How to Start & Stop MySQL Manually in OS X El Capitan & Yosemite

Nov 26, 2014 - 4 Comments

Terminal in OS X Many developers require MySQL on their Macs, but if you’ve tried to install MySQL in OS X El Capitan and Yosemite, you likely noticed that you’ll get an “installation failed” error during the process. That error sounds worse than it is, because you can avoid it entirely by choosing not to install the startup item included in the MySQL bundle, or, you can just ignore the installation error and start MySQL yourself when you need it. Either way, MySQL actually installs fine, it’s just the bundled startup item that does not function. As you probably guessed, that means you’ll need to start and stop MySQL yourself.


Yes a preference panel gets installed that allows for a GUI approach, but many users prefer to use the command line for this purpose since many of us work in the Terminal anyway, and it has the added possibility of being automated.

Starting, Stopping, Restarting MySQL on Mac OS X

Hre are the three basic commands to start, stop, and restart MySQL in Mac OS X, including OS X El Capitan and OS X Yosemite. Be sure to enter the command onto a single line, sudo obviously requires an administrator password to be entered.

Start MySQL

sudo /usr/local/mysql/support-files/mysql.server start

Stop MySQL

sudo /usr/local/mysql/support-files/mysql.server stop

Restart MySQL

sudo /usr/local/mysql/support-files/mysql.server restart

Of course, these can be combined with starting and stopping Apache server if your intention is to setup a local web development environment.

You can download the latest version of MySQL for Mac OS X here. Future versions of the MySQL installer will undoubtedly fix this for OS X but in the meantime if you get the installation error, either customize the installer and avoid the startup item, or ignore the error and start and stop mysql yourself when it’s needed.

Those interested can also follow a workaround posted to StackOverflow here to automatically load MySQL on boot in OS X El Capitan or Yosemite.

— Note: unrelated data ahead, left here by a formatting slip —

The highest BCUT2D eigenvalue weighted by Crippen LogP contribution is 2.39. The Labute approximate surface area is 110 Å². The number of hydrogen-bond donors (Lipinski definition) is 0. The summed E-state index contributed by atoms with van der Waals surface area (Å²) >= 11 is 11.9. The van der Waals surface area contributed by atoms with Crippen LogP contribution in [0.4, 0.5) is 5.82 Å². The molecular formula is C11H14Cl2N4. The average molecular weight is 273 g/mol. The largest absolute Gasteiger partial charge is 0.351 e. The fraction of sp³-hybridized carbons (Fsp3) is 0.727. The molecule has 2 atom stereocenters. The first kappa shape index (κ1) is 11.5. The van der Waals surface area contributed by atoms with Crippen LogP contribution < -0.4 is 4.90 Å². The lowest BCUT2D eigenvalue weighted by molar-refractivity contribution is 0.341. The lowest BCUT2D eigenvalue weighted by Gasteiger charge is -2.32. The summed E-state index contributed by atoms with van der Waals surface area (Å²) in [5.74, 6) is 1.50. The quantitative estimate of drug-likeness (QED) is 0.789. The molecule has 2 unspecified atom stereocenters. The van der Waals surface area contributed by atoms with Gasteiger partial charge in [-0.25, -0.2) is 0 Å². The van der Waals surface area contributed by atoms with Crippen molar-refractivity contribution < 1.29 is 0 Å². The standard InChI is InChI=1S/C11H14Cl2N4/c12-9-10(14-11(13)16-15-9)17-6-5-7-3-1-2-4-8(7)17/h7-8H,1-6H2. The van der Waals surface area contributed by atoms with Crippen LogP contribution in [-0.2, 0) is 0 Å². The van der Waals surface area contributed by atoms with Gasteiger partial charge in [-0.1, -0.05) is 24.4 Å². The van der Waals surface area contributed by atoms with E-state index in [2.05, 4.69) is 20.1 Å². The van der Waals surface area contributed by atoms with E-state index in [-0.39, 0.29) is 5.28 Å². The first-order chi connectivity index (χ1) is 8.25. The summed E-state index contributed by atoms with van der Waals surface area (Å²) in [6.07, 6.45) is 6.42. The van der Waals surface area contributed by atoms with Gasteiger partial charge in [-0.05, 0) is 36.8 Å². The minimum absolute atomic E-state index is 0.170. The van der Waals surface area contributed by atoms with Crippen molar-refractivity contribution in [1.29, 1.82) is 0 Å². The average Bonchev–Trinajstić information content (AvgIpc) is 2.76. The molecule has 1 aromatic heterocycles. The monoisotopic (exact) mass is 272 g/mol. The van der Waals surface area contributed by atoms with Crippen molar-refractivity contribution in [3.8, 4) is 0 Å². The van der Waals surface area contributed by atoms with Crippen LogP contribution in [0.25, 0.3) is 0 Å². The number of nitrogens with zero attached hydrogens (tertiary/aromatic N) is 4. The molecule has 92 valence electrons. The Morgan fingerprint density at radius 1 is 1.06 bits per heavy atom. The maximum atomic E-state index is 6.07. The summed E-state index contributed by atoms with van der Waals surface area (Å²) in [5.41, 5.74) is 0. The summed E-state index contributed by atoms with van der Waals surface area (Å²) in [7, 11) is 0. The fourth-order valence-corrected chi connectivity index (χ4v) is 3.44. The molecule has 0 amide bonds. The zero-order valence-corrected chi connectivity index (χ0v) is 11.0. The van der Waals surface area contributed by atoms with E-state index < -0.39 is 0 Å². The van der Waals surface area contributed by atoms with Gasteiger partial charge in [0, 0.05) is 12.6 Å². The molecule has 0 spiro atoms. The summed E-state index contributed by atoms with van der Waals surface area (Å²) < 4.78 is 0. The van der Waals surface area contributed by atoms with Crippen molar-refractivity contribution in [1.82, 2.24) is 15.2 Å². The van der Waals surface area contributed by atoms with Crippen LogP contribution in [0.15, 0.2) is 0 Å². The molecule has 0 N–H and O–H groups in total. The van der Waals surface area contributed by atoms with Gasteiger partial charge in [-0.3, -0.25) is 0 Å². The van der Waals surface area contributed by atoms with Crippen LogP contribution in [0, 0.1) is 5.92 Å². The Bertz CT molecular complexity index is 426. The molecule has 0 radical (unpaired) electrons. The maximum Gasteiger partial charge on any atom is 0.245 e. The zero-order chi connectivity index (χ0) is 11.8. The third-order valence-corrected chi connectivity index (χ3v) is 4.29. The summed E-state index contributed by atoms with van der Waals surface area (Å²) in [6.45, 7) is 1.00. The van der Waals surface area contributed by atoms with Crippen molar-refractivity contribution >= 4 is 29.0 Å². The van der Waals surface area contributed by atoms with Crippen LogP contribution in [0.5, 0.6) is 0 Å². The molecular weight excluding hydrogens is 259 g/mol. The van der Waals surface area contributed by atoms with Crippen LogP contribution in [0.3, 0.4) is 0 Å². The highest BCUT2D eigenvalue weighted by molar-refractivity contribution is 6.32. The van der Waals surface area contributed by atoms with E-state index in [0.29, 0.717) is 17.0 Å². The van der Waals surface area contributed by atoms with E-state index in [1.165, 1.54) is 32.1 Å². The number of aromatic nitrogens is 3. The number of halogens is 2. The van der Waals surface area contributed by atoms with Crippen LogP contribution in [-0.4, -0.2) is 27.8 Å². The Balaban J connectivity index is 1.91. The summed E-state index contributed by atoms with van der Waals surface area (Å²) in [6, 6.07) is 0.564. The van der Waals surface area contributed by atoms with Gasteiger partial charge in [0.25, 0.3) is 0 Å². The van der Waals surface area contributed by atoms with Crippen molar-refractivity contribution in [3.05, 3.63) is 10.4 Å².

Start, Stop, Restart MySQL from Mac OS Preference Panel

Of course, you can also start and stop the MySQL server from the bundled preference panel. To do that, simply go to the  Apple menu and open System Preferences. Choose the “MySQL” preference panel, then click on the “Start MySQL Server” button to start MySQL Server on Mac. If the server is already started, the button will change to “Stop MySQL Server”. If you want to restart the server, simply click to turn it off, wait a minute or so, then turn it back on again. This will be the easy approach for many Mac users, though you’ll have to fiddle with the pref panel as necessary, and if you go that route you’ll want to uncheck the auto-start option because it’s going to fail.

MySQL Start and Stop server in Mac OS X

I’m partial to the command line approach for the time being, but use whatever is most appropriate for your situation.

By the way, these mySQL server management methods continue to work in MacOS Sierra as well.

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Posted by: Paul Horowitz in Command Line, Mac OS X, Tips & Tricks

4 Comments

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  1. I cannot get the server to shut down. I get this error in command line: ERROR! MySQL server PID file could not be found!
    And the Control Panel Sys pref button will not work.
    Help!

  2. David White says:

    Jefferis, I had the same problem. But I think it probably stopped MySQL anyway, because when I did the same but with a restart command, I got the PID error, and then mysql restarted…

    $ sudo /usr/local/mysql/support-files/mysql.server restart
    ERROR! MySQL server PID file could not be found!
    Starting MySQL
    .. SUCCESS!

    So just do the command as it says above, then proceed. But I got another error:

    $ sudo mysqld_safe –skip-grant-tables
    sudo: mysqld_safe: command not found

    “mysqld_safe” command was not found. So modify the syntax a bit, and then proceed as usual:

    sudo /usr/local/mysql/support-files/mysql.server start –skip-grant-tables
    Starting MySQL
    .. SUCCESS!
    $ mysql -u root

    –> you’re in! Thanks for the tutorial.

  3. Pavel says:

    Thank you for the information!

  4. Digimix says:

    It also depends on where MySQL is installed on your operating system.

    For example, this is the command to start and stop if you are on OS X Sierra and installed MySQL from official MySQL package:

    $ /usr/local/bin/mysql.server start

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